Mass Shootings

Las Vegas Shooting Update: 58 Dead, More Than 500 Injured

Police say a 64-year-old Nevada man, Stephen Craig Paddock, opened fire on a crowd of more than 20,000 people from hotel balcony. They believe he acted alone.



At least 58 people have died and more than 500 were transported to hospitals in the wake of a mass shooting at an outdoor concert in Las Vegas.

According to the Las Vegas Metropolitan Police Department, a 64-year-old Nevada man, Stephen Craig Paddock, opened fire on a crowd of more than 22,000 people from a balcony on the 32nd floor of the Mandalay Bay Hotel late Sunday night.The victims were attending a country music concert across the street from the hotel.

In a statement Monday morning, the LVMPD said a SWAT team responded to the call, breached the hotel room where Paddock was holed up, and found the suspect dead from a self-inflicted gunshot wound. Former Las Vegas police officer Randy Sutton told CBS News that authorities found the shooter in the hotel because "the smoke detector in the room went off from the amount of smoke that came from firing that fully automatic weapon," though neither the story nor the weapons used by the gunman were confirmed as of Monday morning. Concert-goers who witnessed the shooting told CBS News they could see muzzle flashes coming from the Mandalay Bay hotel.

Videos posted online show scenes of confusion followed by panic and chaos as shots rained down on the crowd during Jason Aldeen's performance Sunday night at the Route 91 Harvest Festival. The singer later posted on Instagram that he and his crew were safe.

Police say Paddock acted alone, though a woman who lived at the same Mesquite, Nevada, address was sought by police earlier Monday, according to multiple media reports. Police now say she is not considered an accomplice, was out of the country at the time of the shooting, and the scene of the shooting is considered "static."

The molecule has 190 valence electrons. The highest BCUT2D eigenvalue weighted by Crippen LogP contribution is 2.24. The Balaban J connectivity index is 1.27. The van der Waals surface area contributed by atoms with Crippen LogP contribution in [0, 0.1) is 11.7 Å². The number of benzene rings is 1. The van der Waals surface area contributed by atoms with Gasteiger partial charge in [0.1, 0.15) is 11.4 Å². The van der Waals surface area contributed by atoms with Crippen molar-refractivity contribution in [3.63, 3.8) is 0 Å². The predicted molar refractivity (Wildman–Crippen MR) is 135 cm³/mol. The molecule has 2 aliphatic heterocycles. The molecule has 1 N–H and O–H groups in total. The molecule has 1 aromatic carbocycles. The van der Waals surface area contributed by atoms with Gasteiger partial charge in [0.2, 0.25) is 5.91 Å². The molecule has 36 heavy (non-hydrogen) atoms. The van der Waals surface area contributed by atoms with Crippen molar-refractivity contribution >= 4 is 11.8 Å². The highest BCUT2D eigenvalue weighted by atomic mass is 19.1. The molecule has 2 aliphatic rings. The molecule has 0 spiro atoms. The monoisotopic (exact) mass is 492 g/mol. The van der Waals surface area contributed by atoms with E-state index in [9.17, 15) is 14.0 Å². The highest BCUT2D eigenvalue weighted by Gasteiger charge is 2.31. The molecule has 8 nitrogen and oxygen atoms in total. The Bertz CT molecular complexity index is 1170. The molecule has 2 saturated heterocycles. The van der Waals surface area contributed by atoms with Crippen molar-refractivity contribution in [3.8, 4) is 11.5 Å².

Unconfirmed reports said Paddock had between eight and 10 guns stashed in his hotel room. It is still unclear which weapons he owned, whether he owned them legally, or whether they were semi-automatic or fully automatic. As Nick Gillespie noted earlier today, machine guns (which are fully automatic weapons) can be legally owned, but it is extremely difficult for private citizens to possess them legally, so it's likely that if Paddock did use one to commit these murders, it was in violation of existing laws. Nevada has liberal gun-ownership laws, a reality that has already sparked calls for stricter gun control.


No motive on the part of the killer has been discovered so far, but local police have said they didn't have prior contact with the 64-year-old Vegas resident and no sources close to the investigation have suggested ideological, religious, or terroristic motivation. Public records indicate that Paddock had a hunting license, was a pilot, and had a lawsuit against a casino years ago.

The Las Vegas Review-Journal reported Monday that court records show Paddock does not have a criminal record in Las Vegas.

If the 58 dead are all the result of gun fire—as opposed to, say, the result of a stampede as people fled the outdoor concert space—it would be the deadliest mass shooting in American history, surpassing the 49 people killed last year at a nightclub in Orlando.

President Donald Trump is scheduled to give remarks about the shooting at 10:30 a.m.

LVMPD and Clark County Coroner's Office have set up a hotline for family or friends to report a missing loved one connected to this incident. The hotline is only to take reports on missing people. The number is (866) 535-5654.